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Assess learners’ learning

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Rosaria Marraffino

Written by Rosaria


How do you know that your learners learned what you wanted them to learn? How do you assess their knowledge or skills? What’s the best way to evaluate an assignment or a module completion?

Where do we start?

As you can imagine, these questions have no single “right” answer. It really depends on many factors. First of all, it will depend on what your learners are supposed to learn. Was it a series of words in another language? Was it a complex physics theory? Did they need to learn how to use the latest software your employer installed on their computer?

Therefore, one of the first things you have to consider, before even thinking of the evaluation, are your learning objectives. We are going to refer here mainly to the Bloom’s Taxonomy of learning objectives. The learning outcomes that you set at the beginning should describe what the learners will have achieved and can demonstrate at the end of your course.

Taxonomies of learning objectives

According to Bloom’s taxonomy, there are 3 different learning domains: cognitive, affective and psychomotor.

The cognitive domain

The cognitive domain concerns the development of our intellectual skills. It is composed of 6 levels, in order of increasing complexity:

  1. Knowledge (remember)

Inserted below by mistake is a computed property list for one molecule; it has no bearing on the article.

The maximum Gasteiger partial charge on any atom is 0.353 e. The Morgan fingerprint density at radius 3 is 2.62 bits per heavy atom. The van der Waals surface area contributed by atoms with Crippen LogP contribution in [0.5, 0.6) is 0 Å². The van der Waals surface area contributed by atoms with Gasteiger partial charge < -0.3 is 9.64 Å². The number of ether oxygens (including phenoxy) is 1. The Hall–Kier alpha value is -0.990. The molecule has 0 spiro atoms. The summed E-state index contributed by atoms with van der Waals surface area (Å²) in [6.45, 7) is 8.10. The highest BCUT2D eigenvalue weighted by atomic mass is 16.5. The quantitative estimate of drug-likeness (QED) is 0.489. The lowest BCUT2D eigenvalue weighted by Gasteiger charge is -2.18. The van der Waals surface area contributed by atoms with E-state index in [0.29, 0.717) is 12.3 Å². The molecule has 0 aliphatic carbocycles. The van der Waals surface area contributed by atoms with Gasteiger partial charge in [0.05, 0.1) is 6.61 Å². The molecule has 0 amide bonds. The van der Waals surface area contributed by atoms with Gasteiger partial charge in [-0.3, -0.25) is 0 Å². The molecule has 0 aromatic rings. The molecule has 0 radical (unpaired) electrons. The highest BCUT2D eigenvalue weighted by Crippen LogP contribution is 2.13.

2. Comprehension (understand)
  3. Application
  4. Analysis
  5. Synthesis
  6. Evaluation

The cognitive domain is the “easiest” to measure compared with the affective and psychomotor domains. Here’s an example of questions/assignment for each level of the cognitive domain:

Knowledge List the 8 planets of the solar system
Comprehension Explain the reasons of climate change
Application Use javascript to create a drag and drop interaction
Analysis Which events could have happened if Germany had won WWII?
Synthesis If you had unlimited resources, how would you deal with pollution?
Evaluation What criteria would you use to evaluate a candidate for this job position?

The affective domain

The affective domain concerns the motivation, feelings, attitudes and emotions of the learner. It is composed of 5 levels, in order of increasing complexity:

  1. Receiving
  2. Responding
  3. Valuing
  4. Organising
  5. Characterising

The learning outcomes in the affective domain could go from the simple awareness to selective attention. The affective domain outcomes are therefore quite difficult to evaluate. How do you know that your students are motivated? How do you know they value something? The answer is probably that the instructors need to design their courses so as to integrate the affective domain and foster students motivation and participation. They can, when possible, set up regular feedback sessions/interactions with the learners ; encourage course participants to evaluate and select values on their own ; promote hands-on experience or collaborative activities.

The assessment of the affective domain relies mostly on the instructor’s observations and perceptions, or students self-reporting statements. Here’s a few examples:

Observation of behavioural evidence and indicators “The participant shows examples of professional behaviour”